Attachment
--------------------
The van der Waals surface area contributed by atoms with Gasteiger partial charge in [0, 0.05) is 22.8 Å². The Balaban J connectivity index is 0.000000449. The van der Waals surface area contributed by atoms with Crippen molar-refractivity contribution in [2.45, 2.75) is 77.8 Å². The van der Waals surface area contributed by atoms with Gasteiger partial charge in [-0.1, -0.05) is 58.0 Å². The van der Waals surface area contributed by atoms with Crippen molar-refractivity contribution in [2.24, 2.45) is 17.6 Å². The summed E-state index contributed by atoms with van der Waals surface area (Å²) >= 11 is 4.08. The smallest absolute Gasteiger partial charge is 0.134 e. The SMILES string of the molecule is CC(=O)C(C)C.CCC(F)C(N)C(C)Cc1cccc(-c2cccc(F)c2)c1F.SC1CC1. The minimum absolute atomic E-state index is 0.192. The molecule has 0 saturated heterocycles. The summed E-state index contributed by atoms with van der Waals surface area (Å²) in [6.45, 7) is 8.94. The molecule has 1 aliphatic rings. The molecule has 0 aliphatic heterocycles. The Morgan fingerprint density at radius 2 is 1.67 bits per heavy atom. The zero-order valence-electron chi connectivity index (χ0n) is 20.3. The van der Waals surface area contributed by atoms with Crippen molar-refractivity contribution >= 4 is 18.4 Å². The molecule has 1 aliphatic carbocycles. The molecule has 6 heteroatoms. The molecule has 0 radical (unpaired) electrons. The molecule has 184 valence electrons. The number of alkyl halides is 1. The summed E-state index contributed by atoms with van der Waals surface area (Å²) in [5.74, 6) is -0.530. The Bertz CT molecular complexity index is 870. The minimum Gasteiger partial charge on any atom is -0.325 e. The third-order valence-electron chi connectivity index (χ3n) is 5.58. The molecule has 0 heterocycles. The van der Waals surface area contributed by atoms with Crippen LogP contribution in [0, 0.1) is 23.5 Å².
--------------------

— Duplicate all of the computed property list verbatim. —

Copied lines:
The van der Waals surface area contributed by atoms with Gasteiger partial charge in [0, 0.05) is 22.8 Å². The Balaban J connectivity index is 0.000000449. The van der Waals surface area contributed by atoms with Crippen molar-refractivity contribution in [2.45, 2.75) is 77.8 Å². The van der Waals surface area contributed by atoms with Gasteiger partial charge in [-0.1, -0.05) is 58.0 Å². The van der Waals surface area contributed by atoms with Crippen molar-refractivity contribution in [2.24, 2.45) is 17.6 Å². The summed E-state index contributed by atoms with van der Waals surface area (Å²) >= 11 is 4.08. The smallest absolute Gasteiger partial charge is 0.134 e. The SMILES string of the molecule is CC(=O)C(C)C.CCC(F)C(N)C(C)Cc1cccc(-c2cccc(F)c2)c1F.SC1CC1. The minimum absolute atomic E-state index is 0.192. The molecule has 0 saturated heterocycles. The summed E-state index contributed by atoms with van der Waals surface area (Å²) in [6.45, 7) is 8.94. The molecule has 1 aliphatic rings. The molecule has 0 aliphatic heterocycles. The Morgan fingerprint density at radius 2 is 1.67 bits per heavy atom. The zero-order valence-electron chi connectivity index (χ0n) is 20.3. The van der Waals surface area contributed by atoms with Crippen molar-refractivity contribution >= 4 is 18.4 Å². The molecule has 1 aliphatic carbocycles. The molecule has 6 heteroatoms. The molecule has 0 radical (unpaired) electrons. The molecule has 184 valence electrons. The number of alkyl halides is 1. The summed E-state index contributed by atoms with van der Waals surface area (Å²) in [5.74, 6) is -0.530. The Bertz CT molecular complexity index is 870. The minimum Gasteiger partial charge on any atom is -0.325 e. The third-order valence-electron chi connectivity index (χ3n) is 5.58. The molecule has 0 heterocycles. The van der Waals surface area contributed by atoms with Crippen LogP contribution in [0, 0.1) is 23.5 Å².